Your eyes might be opening that this is not the way a troop should run, but you may find that the only way to correct the problem is looking for a different troop in the area. Because others in your troop will not see it the same way you do, or will see what you are saying, but really wont care as long as an eagle rank can be earned in an easy, lazy way. The last thing will be to have a discussion with your son about it.. It is his scouting career. He might want to just hang with his friends, or now in this troop has been hooked into getting Eagle in 2 years the lazy and easy way.. You might want to canvas troops in your area, find one that runs differently, then have your son visit so he sees a troop that doesn't do classroom training, but instead work on skill, plan for outings and does teambuilding/ skill building competitions in order to get him to see the difference between troop methods, and which way is more fun..


                • #9
                  Please print Scouter99's post (#3) and make multiple copies. Post 10 or 12 around your meeting room, and give one -- make that two or three -- to every man, woman or child who comes within 100 yards of you troop.

                  Your OP, cnew2, gives one of the best arguments for not having troop MB classes -- people are lined up three deep to give boys merit badges with little or no effort. Summer camps are the biggest offenders. Camps are set up for boys to earn the maximum number of MBs possible. Parents -- parents, not Scouts -- select camps based on "getting their money's worth". Hey, if I'm paying $250 for my kid to earn bling (forgetting the fact that it costs more than that for me to feed him at home) who wants some stuffed shirt pointing out the fact that he can't complete a 90-day fitness requirement in 5 days. Money talks, right?
                  So why add insult to injury by setting up a similar program for troop meetings? I understand that you are conscientious about neither adding or subtracting. Problem is, as soon as you put together more that three or four kids, you've created a classroom setting which diminishes your ability to conduct real discussions with EACH scout. The requirement says "Discuss with your counselor..." not "Cower in the back row while the kid who knows his stuff discusses with your counselor...."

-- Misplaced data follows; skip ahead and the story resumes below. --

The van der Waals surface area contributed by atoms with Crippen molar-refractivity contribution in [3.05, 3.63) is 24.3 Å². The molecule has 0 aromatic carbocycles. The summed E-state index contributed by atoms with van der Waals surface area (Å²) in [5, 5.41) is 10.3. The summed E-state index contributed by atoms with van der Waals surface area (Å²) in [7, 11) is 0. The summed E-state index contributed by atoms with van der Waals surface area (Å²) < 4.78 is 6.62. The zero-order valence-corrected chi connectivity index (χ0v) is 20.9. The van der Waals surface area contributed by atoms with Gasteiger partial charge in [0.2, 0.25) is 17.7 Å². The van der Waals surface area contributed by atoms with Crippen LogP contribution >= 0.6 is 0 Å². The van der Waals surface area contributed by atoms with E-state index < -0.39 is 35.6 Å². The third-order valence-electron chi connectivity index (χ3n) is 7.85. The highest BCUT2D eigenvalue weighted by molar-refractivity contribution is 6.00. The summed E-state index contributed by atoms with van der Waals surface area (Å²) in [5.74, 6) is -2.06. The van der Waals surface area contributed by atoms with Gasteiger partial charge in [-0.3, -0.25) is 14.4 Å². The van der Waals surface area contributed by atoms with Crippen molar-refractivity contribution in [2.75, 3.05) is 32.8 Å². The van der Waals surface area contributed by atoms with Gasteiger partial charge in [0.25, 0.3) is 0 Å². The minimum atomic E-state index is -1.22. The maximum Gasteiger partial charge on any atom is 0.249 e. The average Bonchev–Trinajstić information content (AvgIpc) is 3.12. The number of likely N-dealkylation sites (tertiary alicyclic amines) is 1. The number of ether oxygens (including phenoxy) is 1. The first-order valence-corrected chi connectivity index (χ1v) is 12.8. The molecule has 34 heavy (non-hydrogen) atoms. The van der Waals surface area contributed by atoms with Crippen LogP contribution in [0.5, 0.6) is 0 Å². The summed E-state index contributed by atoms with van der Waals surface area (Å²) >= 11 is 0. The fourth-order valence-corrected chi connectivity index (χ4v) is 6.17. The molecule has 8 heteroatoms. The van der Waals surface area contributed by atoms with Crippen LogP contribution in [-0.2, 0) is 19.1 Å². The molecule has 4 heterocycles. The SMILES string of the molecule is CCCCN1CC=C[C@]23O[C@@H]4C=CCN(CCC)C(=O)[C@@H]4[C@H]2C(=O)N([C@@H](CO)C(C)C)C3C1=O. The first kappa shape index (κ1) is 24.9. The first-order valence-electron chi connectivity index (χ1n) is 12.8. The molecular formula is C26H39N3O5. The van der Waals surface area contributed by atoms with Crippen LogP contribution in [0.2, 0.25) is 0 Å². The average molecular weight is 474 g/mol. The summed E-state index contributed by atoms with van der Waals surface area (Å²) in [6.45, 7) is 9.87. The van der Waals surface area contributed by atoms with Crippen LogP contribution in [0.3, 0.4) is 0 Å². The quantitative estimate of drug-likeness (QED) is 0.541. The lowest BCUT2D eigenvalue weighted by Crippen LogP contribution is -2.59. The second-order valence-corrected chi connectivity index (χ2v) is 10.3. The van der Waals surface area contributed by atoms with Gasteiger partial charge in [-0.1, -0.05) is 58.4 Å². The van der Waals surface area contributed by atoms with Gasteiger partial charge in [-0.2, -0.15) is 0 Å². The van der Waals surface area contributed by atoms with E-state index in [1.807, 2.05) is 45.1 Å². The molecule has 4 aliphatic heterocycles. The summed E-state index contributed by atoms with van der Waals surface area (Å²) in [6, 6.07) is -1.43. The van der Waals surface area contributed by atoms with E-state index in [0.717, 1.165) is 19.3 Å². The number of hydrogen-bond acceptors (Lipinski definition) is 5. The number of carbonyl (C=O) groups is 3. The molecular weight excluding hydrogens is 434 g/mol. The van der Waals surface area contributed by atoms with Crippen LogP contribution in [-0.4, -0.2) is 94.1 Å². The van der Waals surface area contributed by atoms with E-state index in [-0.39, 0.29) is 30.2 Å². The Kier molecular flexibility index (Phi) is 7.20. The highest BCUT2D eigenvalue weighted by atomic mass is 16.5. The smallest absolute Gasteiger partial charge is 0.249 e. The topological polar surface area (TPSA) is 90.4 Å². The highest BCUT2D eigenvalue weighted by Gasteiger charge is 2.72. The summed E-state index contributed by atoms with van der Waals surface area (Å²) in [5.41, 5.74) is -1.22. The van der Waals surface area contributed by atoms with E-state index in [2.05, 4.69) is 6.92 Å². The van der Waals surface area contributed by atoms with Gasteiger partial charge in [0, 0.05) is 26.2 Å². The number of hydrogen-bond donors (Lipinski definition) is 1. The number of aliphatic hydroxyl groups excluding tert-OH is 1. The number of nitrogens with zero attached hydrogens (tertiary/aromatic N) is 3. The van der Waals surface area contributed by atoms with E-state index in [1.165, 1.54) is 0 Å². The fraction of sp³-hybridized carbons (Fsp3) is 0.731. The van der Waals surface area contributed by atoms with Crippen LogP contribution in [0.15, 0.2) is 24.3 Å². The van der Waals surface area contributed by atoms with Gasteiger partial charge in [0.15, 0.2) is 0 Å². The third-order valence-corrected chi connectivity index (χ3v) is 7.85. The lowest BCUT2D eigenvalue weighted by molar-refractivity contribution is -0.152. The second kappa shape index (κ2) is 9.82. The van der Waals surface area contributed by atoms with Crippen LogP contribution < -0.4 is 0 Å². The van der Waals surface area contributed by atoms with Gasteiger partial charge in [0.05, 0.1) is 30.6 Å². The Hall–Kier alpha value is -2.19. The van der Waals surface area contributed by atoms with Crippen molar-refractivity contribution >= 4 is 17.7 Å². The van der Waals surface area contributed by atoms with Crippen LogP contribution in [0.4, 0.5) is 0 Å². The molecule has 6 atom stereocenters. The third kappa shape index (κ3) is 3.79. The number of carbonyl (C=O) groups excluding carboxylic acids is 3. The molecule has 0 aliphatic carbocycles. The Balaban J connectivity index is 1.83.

All that said, we do conduct merit badge instruction during the instruction time of our troop meetings. In fact, we just started several weeks on fire safety. But the key difference is no one EARNS the merit badge during the sessions. If you pay attention to the discussion, you will learn much of what you need to know to complete the badge. But you still must make an appointment with the counselor, DO THE WORK YOURSELF, and complete the requirements with the counselor. Of course the fun part is that during week 4 the fire department shows up, and blows up a turkey fryer, lets the kids try handling a 2" hose and all the stuff you really wanted to do when you went to the fire station as a Tiger. We did this same program three years ago and had two kids earn the badge (out of about 40). No problem. They guys who were willing to put forth the extra effort earned the badge, The rest learned something and had fun. That's what we're here for.

                  So if your troop wants you to teach Communications (or whatever), fine. But start by announcing the new rules -- no one is going to walk away from the class with the merit badge. No blue cards will be issued at the end of the class. Anyone who wants the actual merit badge will be required to complete the requirements precisely as written and make and appointment with you to review their work with you. Yeah, it will take more effort on your part, but that's why we get the big bucks.
                  Last edited by Twocubdad; 09-19-2013, 09:03 AM.


                  • #10
                    A side note, this would make for a good question or two at a Board of Review - "Tell us your experience in contacting a merit badge counselor for ..."


                    • #11
                      Thank you all for your responses. I had no idea! I did not know there was a Merit Badge Counselor class. I will research this and try to attend. This all makes me curious to know how the other troops in our area operate. Our area does seem to be interested in getting merit badges done as summer camp is one MB class after another. Also the are 2 MB "colleges" to choose from in December.

                      I must admit as I led Communications I noticed the terminology is aimed toward 1 boy working on the badge. For example - Plan a campfire program and serve as master of ceremonies. Of course in my group of 12 boys they couldn't all be master of ceromonies. And yes I did have to spoonfeed/force some of those boys to get through the badge. And yes all in a classroom setting.